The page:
The essentially round mainframe tubes are reinforced where they need to be, gusseted behind the beefed-up head tube and bridged from the low standover top tube to the extended seat tube. Asymmetrical, box-section seat and chainstays keep the swingarm super-stiff, and top quality pivot bearings use grease nipples to keep them running smoother for longer. There’s plenty of rear mud clearance and the seat clamp faces forward, away from rear wheel spray.

The geometry is designed to be reasonably neutral, but this depends on which fork you choose to fit. With fork travel matching a plush but superbly controlled 140mm out back (our test bike used Fox’s RP23 shock and felt at its best on a minimum ProPedal setup), the head angle is a confidence- inspiring 69°, with a 73° seat angle sitting you nicely in the centre of the bike, encouraging you to really use the fork and simply let the back end follow through.

Equipment: Light build keeps weight under 30lb

The 5 Spot was equipped with a sensibly light set of components to keep the weight under 30lb, although it’s one of those bikes that feels lighter in action than it is on the scales. The drivetrain on our test bike mixed SRAM XO with an FSA crankset. The wheels used Stan’s light but tough ZTR Arch rims shod with Maxxis Advantage 2.25in treads, brakes were Avid Juicys and the finishing kit was sensible mid-weight stuff all-round.

Dave Turner, suspension pioneer and founder of Turner Bikes, talks about the idea behind the 5 Spot

Can you explain how the 5 Spot manages to be so stable on the climbs and under power while being so smooth on the bumps?   

Most current MTBs are equipped with shocks that use compression damping to control squat and bob. This adds stability on climbs, but on descents or fast pedalling sections, the compression damping that helps stabilise the bike on climbs is working against it on the bumps, creating spikes of bump energy, passed on to the rider. This reduces control, as traction is lost every time the tyre is off the ground.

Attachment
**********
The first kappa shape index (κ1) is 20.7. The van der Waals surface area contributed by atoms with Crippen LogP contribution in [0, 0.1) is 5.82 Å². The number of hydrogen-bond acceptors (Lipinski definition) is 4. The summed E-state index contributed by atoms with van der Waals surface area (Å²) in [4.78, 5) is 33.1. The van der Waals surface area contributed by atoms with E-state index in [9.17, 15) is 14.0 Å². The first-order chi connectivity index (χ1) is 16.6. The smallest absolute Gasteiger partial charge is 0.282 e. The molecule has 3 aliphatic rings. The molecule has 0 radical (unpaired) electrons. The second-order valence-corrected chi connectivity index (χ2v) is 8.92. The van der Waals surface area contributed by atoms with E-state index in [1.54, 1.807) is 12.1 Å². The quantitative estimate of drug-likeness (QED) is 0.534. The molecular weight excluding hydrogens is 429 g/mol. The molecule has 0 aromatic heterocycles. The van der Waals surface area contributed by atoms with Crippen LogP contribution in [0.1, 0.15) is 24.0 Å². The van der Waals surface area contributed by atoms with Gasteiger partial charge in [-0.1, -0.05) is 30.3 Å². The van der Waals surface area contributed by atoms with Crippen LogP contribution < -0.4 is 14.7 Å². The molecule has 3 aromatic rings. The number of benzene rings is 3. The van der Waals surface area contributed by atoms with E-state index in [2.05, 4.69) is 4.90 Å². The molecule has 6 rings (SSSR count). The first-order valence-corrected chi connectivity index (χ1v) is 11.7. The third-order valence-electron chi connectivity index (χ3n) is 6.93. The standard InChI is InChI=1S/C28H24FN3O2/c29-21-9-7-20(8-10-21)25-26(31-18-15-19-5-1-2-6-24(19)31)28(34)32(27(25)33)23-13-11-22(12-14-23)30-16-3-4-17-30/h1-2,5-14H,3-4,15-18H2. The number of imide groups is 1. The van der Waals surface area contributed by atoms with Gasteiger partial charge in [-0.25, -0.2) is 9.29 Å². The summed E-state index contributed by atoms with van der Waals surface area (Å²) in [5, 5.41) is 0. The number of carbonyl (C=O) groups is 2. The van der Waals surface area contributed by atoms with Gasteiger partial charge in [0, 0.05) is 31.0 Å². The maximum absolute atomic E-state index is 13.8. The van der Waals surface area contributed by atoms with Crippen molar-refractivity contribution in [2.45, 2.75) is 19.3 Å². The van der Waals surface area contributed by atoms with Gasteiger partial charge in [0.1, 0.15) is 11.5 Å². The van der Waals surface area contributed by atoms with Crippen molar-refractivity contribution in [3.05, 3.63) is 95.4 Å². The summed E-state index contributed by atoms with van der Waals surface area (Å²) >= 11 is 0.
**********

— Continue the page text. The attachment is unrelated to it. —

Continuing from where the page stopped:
The opposite is true with a dw-link equipped bike. With anti-squat handled by the position, angles and lengths of the linkage, the shock can be specced with far less compression damping so that on hard pedalling sections, a dw-link bike is stabilised by the precise design of the linkage.

Do you think the dw-link setup is just as performance-relevant on shorter-travel, lighter-weight bikes, or less so?

I believe the dw-link is just as performance-relevant on short-travel bikes as on longer-travel ones. Short-travel riders want a firmer feel that is close to a hardtail. If I thought enough riders would buy a shorter-travel, fast-feeling bike that would float over the small bumps that short-travel bikes are primarily used on, then I’d build it!

As many racers know, when really hammering a hardtail or super-firm XC full suss, the rear skips about a fair bit. This would be largely eliminated with the lighter damping allowed by the dw-link, because the tyre would be able to track the ground under hard accelerations. With a dw-link anti-squat optimised for that type of riding, the bike would snap out of corners and up climbs as close to a hardtail as any full suss ever could.